<p>A rotor configuration on a graph contains in every vertex an infinite ordered sequence of rotors, each is pointing to a neighbor of the vertex. After sampling a configuration according to some probability measure, a rotor walk is a deterministic process: at each step it chooses the next unused rotor in its current location, and uses it to jump to the neighboring vertex to which it points. Rotor walks capture many aspects of the expected behavior of simple random walks. However, this similarity breaks down for the property of having an infinite excursion. In this paper we study that question for natural random configuration models on regular trees. Our results suggest that in this context the rotor model behaves like the simple random walk unless it is not "close to" the standard rotor-router model.</p>Sebastian Müller, Tal Orenshteinhttp://www.combinatorics.org/ojs/index.php/eljc/article/view/v24i2p18Fri, 05 May 2017 00:00:00 +1000On the Caccetta-Häggkvist Conjecture with a Forbidden Transitive Tournament
http://www.combinatorics.org/ojs/index.php/eljc/article/view/v24i2p19
The Caccetta-Häggkvist Conjecture asserts that every oriented graph on $n$ vertices without directed cycles of length less than or equal to $l$ has minimum outdegree at most $(n-1)/l$. In this paper we state a conjecture for graphs missing a transitive tournament on $2^k+1$ vertices, with a weaker assumption on minimum outdegree. We prove that the Caccetta-Häggkvist Conjecture follows from the presented conjecture and show matching constructions for all $k$ and $l$. The main advantage of considering this generalized conjecture is that it reduces the set of the extremal graphs and allows using an induction.<br /><br />We also prove the triangle case of the conjecture for $k=1$ and $2$ by using the Razborov's flag algebras. In particular, it proves the most interesting and studied case of the Caccetta-Häggkvist Conjecture in the class of graphs without the transitive tournament on 5 vertices. It is also shown that the extremal graph for the case $k=2$ has to be a blow-up of a directed cycle on 4 vertices having in each blob an extremal graph for the case $k=1$ (complete regular bipartite graph), which confirms the conjectured structure of the extremal examples.Andrzej Grzesikhttp://www.combinatorics.org/ojs/index.php/eljc/article/view/v24i2p19Fri, 05 May 2017 00:00:00 +1000On the Minimum Number of Monochromatic Generalized Schur Triples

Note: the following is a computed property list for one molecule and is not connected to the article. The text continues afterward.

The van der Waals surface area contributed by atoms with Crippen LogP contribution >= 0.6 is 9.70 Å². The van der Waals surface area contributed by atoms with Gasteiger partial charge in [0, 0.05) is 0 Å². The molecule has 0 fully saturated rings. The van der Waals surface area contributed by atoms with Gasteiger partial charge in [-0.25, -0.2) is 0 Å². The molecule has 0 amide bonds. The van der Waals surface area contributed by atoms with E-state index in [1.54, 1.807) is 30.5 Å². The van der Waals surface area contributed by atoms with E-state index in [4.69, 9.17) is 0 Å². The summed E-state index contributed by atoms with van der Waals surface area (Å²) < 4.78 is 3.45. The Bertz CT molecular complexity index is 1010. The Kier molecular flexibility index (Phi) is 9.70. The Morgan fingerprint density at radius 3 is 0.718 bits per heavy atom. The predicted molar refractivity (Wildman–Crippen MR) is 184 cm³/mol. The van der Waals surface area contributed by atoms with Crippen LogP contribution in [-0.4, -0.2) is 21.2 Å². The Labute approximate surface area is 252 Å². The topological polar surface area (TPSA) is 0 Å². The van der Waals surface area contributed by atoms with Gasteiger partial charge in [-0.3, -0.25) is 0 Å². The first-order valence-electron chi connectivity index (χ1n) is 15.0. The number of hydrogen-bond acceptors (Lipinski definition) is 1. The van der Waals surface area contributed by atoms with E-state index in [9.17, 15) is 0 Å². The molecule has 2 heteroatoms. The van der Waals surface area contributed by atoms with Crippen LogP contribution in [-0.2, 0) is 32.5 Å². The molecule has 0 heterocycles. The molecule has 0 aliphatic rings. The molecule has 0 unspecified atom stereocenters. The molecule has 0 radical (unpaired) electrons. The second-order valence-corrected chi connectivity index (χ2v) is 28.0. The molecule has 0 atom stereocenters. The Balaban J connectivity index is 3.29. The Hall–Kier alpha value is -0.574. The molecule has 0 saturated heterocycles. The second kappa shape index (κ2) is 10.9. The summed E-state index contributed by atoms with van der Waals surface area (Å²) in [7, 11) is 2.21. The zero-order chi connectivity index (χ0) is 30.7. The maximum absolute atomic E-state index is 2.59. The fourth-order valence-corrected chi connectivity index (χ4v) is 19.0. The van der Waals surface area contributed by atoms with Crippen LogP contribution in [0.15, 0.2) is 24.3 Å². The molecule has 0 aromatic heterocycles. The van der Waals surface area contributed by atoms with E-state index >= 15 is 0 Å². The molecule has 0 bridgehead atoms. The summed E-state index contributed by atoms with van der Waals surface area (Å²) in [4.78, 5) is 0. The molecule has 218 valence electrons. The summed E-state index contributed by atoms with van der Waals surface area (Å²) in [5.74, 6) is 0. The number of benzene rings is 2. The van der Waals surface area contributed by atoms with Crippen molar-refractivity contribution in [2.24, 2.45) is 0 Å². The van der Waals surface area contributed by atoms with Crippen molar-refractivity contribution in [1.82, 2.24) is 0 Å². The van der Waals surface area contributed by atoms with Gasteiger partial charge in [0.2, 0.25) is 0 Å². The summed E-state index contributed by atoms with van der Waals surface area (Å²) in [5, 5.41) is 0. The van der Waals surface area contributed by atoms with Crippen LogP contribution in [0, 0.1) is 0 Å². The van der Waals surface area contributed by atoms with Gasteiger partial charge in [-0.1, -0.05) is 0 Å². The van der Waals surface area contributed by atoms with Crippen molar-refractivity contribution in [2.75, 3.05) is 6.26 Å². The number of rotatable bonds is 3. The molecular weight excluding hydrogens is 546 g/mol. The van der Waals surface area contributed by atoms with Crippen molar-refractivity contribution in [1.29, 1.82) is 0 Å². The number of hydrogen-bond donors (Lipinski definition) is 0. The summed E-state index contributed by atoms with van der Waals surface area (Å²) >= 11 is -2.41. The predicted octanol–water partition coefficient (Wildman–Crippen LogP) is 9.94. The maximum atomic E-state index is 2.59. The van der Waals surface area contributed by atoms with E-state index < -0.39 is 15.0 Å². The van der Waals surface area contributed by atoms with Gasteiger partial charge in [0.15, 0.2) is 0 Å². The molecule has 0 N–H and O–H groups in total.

http://www.combinatorics.org/ojs/index.php/eljc/article/view/v24i2p20
The solution to the problem of finding the minimum number of monochromatic triples $(x,y,x+ay)$ with $a\geq 2$ being a fixed positive integer over any 2-coloring of $[1,n]$ was conjectured by Butler, Costello, and Graham (2010) and Thanathipanonda (2009). We solve this problem using a method based on Datskovsky's proof (2003) on the minimum number of monochromatic Schur triples $(x,y,x+y)$. We do this by exploiting the combinatorial nature of the original proof and adapting it to the general problem.<br /><br />Thotsaporn Thanatipanonda, Elaine Wonghttp://www.combinatorics.org/ojs/index.php/eljc/article/view/v24i2p20Fri, 05 May 2017 00:00:00 +1000A Structural Characterization for Certifying Robinsonian Matrices
http://www.combinatorics.org/ojs/index.php/eljc/article/view/v24i2p21
A symmetric matrix is Robinsonian if its rows and columns can be simultaneously reordered in such a way that entries are monotone nondecreasing in rows and columns when moving toward the diagonal. The adjacency matrix of a graph is Robinsonian precisely when the graph is a unit interval graph, so that Robinsonian matrices form a matrix analogue of the class of unit interval graphs. Here we provide a structural characterization for Robinsonian matrices in terms of forbidden substructures, extending the notion of asteroidal triples to weighted graphs. This implies the known characterization of unit interval graphs and leads to an efficient algorithm for certifying that a matrix is not Robinsonian.<br /><br />Monique Laurent, Matteo Seminaroti, Shin-ichi Tanigawahttp://www.combinatorics.org/ojs/index.php/eljc/article/view/v24i2p21Fri, 05 May 2017 00:00:00 +1000Double Posets and the Antipode of QSym
http://www.combinatorics.org/ojs/index.php/eljc/article/view/v24i2p22